This is why, as Fritz had pointed out, "Every change leads to low competency. And the more profound the change, the more profound the incompetence." It's one thing to be incompetent with a new computer program, not knowing the commands. It's far more unsettling to feel incompetent as a leader, or even as a human being, not knowing my relationship to the people I work with, what is expected of me, and what will work.
"Any system has two forms of resilience," Fritz said. "One is identity - all the ways that it knows what is itself and what is alien. The second is coping strategies - all the ways that it deals with its own inadequacies in the face of change and conflict. Both of these are shattered by large-scale change."
So it's a bad idea, according to Fritz, to try to drag an organization through all kinds of change at the same time. It's far better to "stairstep" technical changes with profound changes, allowing each type to reinforce the other, and building an organization's competence at the skills of change itself.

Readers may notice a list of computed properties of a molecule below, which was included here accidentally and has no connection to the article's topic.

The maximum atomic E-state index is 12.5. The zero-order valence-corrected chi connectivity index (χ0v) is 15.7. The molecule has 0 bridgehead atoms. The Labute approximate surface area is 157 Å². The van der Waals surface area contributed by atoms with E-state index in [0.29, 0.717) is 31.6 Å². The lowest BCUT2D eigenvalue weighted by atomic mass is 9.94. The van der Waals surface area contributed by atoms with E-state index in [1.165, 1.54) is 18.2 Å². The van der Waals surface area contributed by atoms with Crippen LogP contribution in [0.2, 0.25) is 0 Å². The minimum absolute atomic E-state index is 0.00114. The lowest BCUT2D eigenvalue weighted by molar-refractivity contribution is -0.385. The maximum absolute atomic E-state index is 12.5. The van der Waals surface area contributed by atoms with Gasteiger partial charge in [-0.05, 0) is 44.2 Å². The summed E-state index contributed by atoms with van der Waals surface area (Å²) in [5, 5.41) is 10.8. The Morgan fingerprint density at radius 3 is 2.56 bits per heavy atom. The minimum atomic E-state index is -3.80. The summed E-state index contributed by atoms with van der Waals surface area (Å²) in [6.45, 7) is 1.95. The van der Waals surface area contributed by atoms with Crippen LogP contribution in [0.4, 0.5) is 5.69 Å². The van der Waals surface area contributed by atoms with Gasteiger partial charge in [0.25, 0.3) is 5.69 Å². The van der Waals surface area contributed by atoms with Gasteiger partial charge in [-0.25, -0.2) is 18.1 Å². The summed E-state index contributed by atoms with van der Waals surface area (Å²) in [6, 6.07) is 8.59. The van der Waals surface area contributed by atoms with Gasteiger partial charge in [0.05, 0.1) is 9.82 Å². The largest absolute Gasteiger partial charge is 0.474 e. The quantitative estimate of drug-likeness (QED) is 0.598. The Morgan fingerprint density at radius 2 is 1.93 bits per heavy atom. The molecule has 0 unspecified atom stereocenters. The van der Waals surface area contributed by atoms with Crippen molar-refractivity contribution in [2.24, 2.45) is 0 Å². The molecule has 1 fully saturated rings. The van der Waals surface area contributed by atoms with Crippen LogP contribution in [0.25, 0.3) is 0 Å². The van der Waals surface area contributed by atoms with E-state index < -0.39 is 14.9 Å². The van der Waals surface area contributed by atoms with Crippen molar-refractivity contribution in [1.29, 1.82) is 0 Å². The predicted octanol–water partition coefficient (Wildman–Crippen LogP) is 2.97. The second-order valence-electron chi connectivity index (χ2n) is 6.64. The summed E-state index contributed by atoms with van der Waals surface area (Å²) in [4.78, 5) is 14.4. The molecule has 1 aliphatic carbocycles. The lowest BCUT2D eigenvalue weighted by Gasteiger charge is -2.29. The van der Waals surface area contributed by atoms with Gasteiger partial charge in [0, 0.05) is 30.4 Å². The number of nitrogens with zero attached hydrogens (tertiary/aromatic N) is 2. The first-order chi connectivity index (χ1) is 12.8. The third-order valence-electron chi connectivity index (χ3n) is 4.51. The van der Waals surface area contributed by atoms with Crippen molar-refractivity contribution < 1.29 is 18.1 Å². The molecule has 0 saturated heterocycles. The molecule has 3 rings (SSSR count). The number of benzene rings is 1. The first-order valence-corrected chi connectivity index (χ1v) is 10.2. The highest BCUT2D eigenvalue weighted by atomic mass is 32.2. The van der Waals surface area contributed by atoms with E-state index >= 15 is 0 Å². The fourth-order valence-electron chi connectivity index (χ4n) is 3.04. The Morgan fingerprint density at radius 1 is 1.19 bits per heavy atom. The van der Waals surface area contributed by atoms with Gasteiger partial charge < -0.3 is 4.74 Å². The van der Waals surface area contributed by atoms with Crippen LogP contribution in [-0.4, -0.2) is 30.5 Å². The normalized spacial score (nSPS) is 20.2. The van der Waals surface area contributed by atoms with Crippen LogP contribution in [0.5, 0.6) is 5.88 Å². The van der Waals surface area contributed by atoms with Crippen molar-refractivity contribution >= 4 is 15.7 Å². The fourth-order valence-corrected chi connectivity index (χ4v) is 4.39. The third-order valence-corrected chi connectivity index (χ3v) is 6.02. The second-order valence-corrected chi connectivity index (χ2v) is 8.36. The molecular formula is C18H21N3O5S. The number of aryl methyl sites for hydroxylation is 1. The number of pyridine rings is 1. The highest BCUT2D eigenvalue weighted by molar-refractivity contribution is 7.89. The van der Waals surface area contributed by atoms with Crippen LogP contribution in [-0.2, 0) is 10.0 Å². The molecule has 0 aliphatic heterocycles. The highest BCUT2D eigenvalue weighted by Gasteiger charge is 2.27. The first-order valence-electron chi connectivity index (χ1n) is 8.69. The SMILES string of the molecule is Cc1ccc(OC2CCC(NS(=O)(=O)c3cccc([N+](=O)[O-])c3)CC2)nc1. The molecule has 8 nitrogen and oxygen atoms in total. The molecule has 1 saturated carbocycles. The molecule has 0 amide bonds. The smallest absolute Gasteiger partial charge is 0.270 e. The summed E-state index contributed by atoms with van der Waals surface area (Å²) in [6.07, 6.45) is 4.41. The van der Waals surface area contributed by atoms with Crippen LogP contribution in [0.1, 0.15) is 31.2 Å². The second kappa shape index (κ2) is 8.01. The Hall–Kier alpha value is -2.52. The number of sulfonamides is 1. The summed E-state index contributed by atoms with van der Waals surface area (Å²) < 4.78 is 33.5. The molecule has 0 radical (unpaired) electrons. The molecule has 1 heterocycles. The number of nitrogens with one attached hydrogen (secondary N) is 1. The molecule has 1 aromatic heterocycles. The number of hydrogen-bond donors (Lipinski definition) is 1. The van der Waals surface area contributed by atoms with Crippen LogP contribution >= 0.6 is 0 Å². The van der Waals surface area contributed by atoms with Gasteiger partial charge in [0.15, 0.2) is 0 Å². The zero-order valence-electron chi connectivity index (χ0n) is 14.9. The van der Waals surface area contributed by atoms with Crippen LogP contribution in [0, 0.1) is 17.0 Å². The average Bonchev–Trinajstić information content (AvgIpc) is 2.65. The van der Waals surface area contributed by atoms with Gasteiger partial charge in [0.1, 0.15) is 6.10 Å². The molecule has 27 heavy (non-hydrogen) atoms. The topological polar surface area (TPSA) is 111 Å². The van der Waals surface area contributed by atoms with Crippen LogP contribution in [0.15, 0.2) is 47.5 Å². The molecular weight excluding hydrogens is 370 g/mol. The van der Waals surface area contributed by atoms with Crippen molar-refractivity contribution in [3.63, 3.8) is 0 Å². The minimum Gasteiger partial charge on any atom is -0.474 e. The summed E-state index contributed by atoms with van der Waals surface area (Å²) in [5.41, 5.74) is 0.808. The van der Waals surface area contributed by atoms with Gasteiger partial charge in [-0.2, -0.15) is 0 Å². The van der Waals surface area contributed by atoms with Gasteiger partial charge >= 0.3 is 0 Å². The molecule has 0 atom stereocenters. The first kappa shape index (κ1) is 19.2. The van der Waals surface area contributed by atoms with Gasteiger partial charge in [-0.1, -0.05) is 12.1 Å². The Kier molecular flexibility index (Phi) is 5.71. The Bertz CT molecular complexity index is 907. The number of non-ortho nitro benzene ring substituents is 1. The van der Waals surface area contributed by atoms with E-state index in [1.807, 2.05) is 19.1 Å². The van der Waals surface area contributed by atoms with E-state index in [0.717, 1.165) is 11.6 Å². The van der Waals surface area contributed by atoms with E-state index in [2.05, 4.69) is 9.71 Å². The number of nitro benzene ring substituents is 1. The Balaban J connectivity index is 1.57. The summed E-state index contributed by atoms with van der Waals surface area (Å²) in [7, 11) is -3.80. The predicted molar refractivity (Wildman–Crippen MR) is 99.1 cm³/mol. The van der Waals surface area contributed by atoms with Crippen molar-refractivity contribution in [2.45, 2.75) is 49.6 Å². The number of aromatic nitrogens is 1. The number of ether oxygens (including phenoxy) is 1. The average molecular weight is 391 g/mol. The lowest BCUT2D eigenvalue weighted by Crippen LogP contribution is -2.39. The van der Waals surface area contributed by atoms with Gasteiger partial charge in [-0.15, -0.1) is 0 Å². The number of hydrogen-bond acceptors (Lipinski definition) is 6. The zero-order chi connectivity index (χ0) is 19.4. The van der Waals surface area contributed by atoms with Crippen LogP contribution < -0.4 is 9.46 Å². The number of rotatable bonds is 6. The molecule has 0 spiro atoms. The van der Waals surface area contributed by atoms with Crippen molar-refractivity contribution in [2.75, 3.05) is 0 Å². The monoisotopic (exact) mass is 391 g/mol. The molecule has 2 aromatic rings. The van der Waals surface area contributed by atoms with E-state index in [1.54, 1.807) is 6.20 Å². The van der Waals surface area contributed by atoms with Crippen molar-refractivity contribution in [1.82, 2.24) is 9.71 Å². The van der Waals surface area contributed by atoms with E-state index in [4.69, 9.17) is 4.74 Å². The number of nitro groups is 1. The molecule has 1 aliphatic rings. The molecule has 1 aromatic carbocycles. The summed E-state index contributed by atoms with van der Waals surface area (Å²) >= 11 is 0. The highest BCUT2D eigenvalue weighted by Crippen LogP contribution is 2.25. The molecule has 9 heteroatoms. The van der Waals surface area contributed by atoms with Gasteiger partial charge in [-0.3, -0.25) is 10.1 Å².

The stakes, after all, are quite high. An organization facing change and conflict is unlikely to come through the experience unaltered. It is likely to change, for the the better or for the worse. "The system can adjust downward until it finds an acceptable solution," Fritz told me. "Or it can adjust upward to the next level of elegance."
Every small technical change carries with it some modicum of profound change. These tiny shifts can accumulate until suddenly, it seems, the world turns upside down.